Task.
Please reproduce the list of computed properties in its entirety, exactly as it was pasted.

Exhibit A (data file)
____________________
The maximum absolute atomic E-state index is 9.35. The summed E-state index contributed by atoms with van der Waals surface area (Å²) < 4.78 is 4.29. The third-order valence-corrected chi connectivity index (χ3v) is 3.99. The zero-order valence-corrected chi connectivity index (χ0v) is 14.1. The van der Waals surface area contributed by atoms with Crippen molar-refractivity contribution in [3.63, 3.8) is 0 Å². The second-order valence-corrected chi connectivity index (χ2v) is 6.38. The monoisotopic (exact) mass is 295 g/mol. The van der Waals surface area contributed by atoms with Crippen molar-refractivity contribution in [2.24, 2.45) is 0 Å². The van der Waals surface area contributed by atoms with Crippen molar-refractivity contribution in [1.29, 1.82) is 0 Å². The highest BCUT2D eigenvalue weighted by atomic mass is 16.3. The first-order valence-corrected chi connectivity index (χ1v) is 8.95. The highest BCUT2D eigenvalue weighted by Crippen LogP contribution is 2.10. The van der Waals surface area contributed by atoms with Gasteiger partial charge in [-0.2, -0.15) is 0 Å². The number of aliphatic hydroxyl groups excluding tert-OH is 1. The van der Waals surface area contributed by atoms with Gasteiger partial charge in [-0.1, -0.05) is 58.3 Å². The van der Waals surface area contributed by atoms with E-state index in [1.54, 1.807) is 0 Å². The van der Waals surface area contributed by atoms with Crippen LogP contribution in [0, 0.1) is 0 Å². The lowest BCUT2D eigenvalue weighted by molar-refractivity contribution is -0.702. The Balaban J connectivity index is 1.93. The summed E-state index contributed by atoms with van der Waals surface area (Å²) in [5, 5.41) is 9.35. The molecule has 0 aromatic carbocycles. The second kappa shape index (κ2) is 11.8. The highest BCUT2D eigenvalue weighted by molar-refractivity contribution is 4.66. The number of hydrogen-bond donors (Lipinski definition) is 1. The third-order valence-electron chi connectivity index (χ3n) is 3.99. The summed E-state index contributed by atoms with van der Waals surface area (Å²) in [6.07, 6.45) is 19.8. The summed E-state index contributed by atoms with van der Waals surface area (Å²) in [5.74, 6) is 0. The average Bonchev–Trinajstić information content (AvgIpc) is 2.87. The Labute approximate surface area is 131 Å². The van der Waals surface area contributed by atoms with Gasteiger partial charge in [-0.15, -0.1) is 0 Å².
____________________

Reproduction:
The maximum absolute atomic E-state index is 9.35. The summed E-state index contributed by atoms with van der Waals surface area (Å²) < 4.78 is 4.29. The third-order valence-corrected chi connectivity index (χ3v) is 3.99. The zero-order valence-corrected chi connectivity index (χ0v) is 14.1. The van der Waals surface area contributed by atoms with Crippen molar-refractivity contribution in [3.63, 3.8) is 0 Å². The second-order valence-corrected chi connectivity index (χ2v) is 6.38. The monoisotopic (exact) mass is 295 g/mol. The van der Waals surface area contributed by atoms with Crippen molar-refractivity contribution in [2.24, 2.45) is 0 Å². The van der Waals surface area contributed by atoms with Crippen molar-refractivity contribution in [1.29, 1.82) is 0 Å². The highest BCUT2D eigenvalue weighted by atomic mass is 16.3. The first-order valence-corrected chi connectivity index (χ1v) is 8.95. The highest BCUT2D eigenvalue weighted by Crippen LogP contribution is 2.10. The van der Waals surface area contributed by atoms with Gasteiger partial charge in [-0.2, -0.15) is 0 Å². The number of aliphatic hydroxyl groups excluding tert-OH is 1. The van der Waals surface area contributed by atoms with Gasteiger partial charge in [-0.1, -0.05) is 58.3 Å². The van der Waals surface area contributed by atoms with E-state index in [1.54, 1.807) is 0 Å². The van der Waals surface area contributed by atoms with Crippen LogP contribution in [0, 0.1) is 0 Å². The lowest BCUT2D eigenvalue weighted by molar-refractivity contribution is -0.702. The Balaban J connectivity index is 1.93. The summed E-state index contributed by atoms with van der Waals surface area (Å²) in [5, 5.41) is 9.35. The molecule has 0 aromatic carbocycles. The second kappa shape index (κ2) is 11.8. The highest BCUT2D eigenvalue weighted by molar-refractivity contribution is 4.66. The number of hydrogen-bond donors (Lipinski definition) is 1. The third-order valence-electron chi connectivity index (χ3n) is 3.99. The summed E-state index contributed by atoms with van der Waals surface area (Å²) in [6.07, 6.45) is 19.8. The summed E-state index contributed by atoms with van der Waals surface area (Å²) in [5.74, 6) is 0. The average Bonchev–Trinajstić information content (AvgIpc) is 2.87. The Labute approximate surface area is 131 Å². The van der Waals surface area contributed by atoms with Gasteiger partial charge in [-0.15, -0.1) is 0 Å².